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Tesla CEO Elon Musk Spends His Free Time Attacking Journalists on Twitter

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Most people would assume that Tesla and SpaceX CEO Elon Musk would be extremely busy attempting to manage multiple companies effectively, but Musk still finds the time to attack journalists critical of his work on Twitter.

Slate recently published an article titled “Elon Musk Needs to Stop Tweeting Things He Can’t Prove,” which followed Elon Musk’s latest attacks on journalists critical of his companies via Twitter. Through a series of Tweets, Musk went on what Slate described as a “veritable Twitter rampage” aimed at Business Insider journalist Linette Lopez.

Musk took issue with Lopez’s reporting on his electric car company, Tesla, claiming that she has “published several false articles” about the company including a claim that Tesla scrapped more batteries than their total Model S, Model X and Model 3 production number, which Musk claims is impossible.

An alleged Tesla investor who goes by the name “S Padival” on Twitter claimed that Lopez’s reporting changed following a meeting with American investment manager Jim Chanos, who has long been one of Tesla’s biggest short-sellers. Musk said this was “sketchy if true” and then asked Lopez directly if she was working as an insider trading source for Chanos, an incredibly loaded claim to make towards a journalist:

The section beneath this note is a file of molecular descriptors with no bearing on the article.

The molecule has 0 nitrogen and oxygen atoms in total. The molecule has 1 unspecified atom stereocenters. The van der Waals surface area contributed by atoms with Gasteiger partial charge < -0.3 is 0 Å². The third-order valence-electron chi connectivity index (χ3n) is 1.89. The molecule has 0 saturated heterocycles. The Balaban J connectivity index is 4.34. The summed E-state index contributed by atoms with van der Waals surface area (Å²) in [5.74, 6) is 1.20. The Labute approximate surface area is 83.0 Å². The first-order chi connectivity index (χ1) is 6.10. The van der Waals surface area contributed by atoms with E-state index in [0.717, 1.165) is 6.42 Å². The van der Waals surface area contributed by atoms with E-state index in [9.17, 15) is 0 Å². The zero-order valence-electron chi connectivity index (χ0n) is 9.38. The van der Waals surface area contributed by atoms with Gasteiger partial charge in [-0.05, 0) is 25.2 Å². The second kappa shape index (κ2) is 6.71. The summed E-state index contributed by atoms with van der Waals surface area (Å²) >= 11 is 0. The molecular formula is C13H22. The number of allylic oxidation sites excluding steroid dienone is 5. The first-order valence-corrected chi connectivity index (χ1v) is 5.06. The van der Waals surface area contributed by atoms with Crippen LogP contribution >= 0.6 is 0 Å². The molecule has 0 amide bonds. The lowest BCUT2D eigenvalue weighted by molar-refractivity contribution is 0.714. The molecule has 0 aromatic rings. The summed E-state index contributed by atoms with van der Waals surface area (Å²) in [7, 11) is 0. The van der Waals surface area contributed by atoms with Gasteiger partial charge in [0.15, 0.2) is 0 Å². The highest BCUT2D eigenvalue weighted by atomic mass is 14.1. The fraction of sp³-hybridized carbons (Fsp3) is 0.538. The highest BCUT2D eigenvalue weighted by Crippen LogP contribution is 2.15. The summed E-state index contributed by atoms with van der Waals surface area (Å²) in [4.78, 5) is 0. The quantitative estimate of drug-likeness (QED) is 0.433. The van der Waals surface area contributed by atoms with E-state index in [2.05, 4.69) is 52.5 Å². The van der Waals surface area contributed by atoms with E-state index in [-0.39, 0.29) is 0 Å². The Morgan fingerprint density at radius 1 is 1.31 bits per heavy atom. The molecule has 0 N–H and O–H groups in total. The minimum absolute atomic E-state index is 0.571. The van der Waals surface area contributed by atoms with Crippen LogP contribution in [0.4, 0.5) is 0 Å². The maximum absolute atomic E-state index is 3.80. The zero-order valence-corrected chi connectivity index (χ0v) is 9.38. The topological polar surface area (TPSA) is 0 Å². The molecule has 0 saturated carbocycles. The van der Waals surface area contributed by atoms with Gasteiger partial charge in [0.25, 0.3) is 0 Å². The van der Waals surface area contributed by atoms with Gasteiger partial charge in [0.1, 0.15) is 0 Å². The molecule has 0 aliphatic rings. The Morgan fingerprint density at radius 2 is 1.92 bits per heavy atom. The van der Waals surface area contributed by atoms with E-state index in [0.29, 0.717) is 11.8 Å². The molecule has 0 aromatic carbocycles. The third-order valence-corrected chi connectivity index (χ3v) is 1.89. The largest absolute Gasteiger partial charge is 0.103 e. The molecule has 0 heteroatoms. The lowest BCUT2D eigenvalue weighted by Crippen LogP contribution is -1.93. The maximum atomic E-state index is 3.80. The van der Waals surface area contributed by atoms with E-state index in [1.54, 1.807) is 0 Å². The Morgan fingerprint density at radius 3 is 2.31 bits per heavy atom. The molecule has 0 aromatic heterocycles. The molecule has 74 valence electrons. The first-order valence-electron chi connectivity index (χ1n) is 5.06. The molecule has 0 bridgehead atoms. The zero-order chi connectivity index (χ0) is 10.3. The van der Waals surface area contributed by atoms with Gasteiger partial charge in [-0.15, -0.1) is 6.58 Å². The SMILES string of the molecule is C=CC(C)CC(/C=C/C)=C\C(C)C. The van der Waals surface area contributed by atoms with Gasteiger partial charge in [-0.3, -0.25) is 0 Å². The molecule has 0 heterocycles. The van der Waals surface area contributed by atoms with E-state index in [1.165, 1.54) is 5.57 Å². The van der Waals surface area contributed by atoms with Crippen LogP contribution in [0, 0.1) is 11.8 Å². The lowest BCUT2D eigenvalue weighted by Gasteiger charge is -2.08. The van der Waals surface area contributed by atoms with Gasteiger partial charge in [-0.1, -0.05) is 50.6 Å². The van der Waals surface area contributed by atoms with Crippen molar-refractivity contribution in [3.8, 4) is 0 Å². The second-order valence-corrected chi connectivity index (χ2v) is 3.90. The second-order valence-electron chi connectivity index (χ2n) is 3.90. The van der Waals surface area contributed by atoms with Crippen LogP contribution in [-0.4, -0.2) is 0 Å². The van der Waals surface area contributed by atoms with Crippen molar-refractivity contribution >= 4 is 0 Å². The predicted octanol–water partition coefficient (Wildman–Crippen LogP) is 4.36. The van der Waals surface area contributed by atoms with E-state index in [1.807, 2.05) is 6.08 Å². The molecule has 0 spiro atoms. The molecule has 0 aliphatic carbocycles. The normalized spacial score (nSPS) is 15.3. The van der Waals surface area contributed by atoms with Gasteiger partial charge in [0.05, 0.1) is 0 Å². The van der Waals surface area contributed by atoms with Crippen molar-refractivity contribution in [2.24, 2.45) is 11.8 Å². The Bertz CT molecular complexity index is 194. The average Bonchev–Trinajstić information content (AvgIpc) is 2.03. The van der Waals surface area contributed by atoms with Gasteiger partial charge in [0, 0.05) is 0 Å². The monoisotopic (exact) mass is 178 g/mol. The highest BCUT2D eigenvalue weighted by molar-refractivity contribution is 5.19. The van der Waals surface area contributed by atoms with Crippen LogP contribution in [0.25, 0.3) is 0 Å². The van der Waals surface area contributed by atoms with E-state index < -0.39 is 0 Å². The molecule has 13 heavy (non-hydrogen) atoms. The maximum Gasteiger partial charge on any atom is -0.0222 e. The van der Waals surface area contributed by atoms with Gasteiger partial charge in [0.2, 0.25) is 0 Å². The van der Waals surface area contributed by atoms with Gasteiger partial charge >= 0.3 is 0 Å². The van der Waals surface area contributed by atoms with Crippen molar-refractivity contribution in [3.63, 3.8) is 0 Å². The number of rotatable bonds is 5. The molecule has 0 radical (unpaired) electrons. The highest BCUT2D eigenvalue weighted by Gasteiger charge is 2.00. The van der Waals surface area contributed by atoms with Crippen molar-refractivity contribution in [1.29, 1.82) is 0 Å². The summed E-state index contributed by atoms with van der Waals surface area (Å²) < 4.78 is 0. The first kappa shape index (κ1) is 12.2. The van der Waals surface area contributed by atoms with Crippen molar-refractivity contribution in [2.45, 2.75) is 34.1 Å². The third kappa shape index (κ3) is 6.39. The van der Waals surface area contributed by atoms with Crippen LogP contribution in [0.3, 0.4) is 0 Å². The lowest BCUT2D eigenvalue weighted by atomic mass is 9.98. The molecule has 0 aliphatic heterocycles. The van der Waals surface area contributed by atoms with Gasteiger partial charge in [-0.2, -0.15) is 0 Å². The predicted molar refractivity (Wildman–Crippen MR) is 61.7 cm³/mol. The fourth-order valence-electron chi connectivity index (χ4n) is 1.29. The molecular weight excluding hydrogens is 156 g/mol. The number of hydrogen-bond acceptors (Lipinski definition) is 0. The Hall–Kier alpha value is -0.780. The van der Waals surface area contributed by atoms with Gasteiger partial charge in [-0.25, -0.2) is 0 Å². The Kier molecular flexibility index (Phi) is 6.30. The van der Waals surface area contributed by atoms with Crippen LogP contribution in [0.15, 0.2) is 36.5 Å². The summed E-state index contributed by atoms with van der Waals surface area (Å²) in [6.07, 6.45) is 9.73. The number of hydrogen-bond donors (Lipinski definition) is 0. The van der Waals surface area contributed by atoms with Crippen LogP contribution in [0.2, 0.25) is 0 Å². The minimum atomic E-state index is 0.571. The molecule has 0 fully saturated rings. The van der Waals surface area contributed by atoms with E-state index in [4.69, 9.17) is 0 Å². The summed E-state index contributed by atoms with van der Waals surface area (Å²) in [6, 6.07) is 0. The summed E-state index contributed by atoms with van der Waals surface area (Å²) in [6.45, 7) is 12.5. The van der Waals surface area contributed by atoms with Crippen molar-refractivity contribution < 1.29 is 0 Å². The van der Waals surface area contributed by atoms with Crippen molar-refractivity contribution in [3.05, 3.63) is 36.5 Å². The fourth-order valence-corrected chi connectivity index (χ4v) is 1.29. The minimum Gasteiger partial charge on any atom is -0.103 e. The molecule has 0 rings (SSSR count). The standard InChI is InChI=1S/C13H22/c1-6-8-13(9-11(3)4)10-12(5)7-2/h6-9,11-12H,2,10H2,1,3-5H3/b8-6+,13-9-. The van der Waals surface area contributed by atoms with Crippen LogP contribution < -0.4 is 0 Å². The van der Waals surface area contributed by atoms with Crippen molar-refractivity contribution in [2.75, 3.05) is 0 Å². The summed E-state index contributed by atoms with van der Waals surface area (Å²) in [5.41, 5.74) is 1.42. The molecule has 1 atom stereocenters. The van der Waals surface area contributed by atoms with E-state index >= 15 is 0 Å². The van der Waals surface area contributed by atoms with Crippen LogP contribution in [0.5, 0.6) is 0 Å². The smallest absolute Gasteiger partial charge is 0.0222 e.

Musk then asked Lopez if she compensated Martin Tripp, a former Tesla employee currently being sued by the company, for her interview with him in which he revealed a number of details about Tesla. Tripp has also claimed that Musk is “at war with him” over his leaks relating to Tesla.

Musk then attacked Lopez for stating that she “saw eye to eye” with Chanos, asking if she had ever provided him with “non-public information about Tesla.”

Musk attacked Lopez’s objectivity due to a previous tweet in which she stated her admiration of Chanos:

The U.S. Editor-in-Chief of Business Insider, Alyson Shontell, stated that Business Insider does not compensate sources for information that the publication stands behind Lopez’s reporting. Musk was not satisfied with this and further pressed the Business Insider editor:

Slate described Musks’s “harassment of Lopez” as “obsessive and deranged” stating that his actions should “worry every shareholder of any company where he serves as CEO.” Slate ends their article stating:

Musk needs to immediately stop tweeting about things he cannot prove. But more importantly, he needs to grow up, fast. He’s the CEO of a $50 billion corporation, and I’ve seen toddlers with more maturity. Lopez is a very, very tough reporter, but the hate and vitriol she’s going to receive in the coming days and weeks from Musk’s army are going to be extremely nasty. Musk knows that, and it’s why he’s bullying her in this manner. If he can’t stop trolling on Twitter, his shareholders should tell him to get off the platform entirely. After all, it’s not like he doesn’t have three different companies to run.

While Musk has been busy attacking journalists via Twitter, the submarine that he has been touting as a possible solution to rescuing the football team trapped in a cave in Thailand may not make it to the cave on time. Musk stated on Sunday that his mini-submarine would reach the area around 11 p.m. on Monday stating in a tweet: “Mini-sub arriving in about 17 hours. Hopefully useful. If not, perhaps it will be in a future situation.”

Eight of the twelve boys trapped in the cave have been rescued as of Monday according to the Associated Press:

Whether Musk’s submarine will be of any use is yet to be seen.

Lucas Nolan is a reporter for Breitbart News covering issues of free speech and online censorship. Follow him on Twitter @LucasNolan or email him at lnolan@breitbart.com

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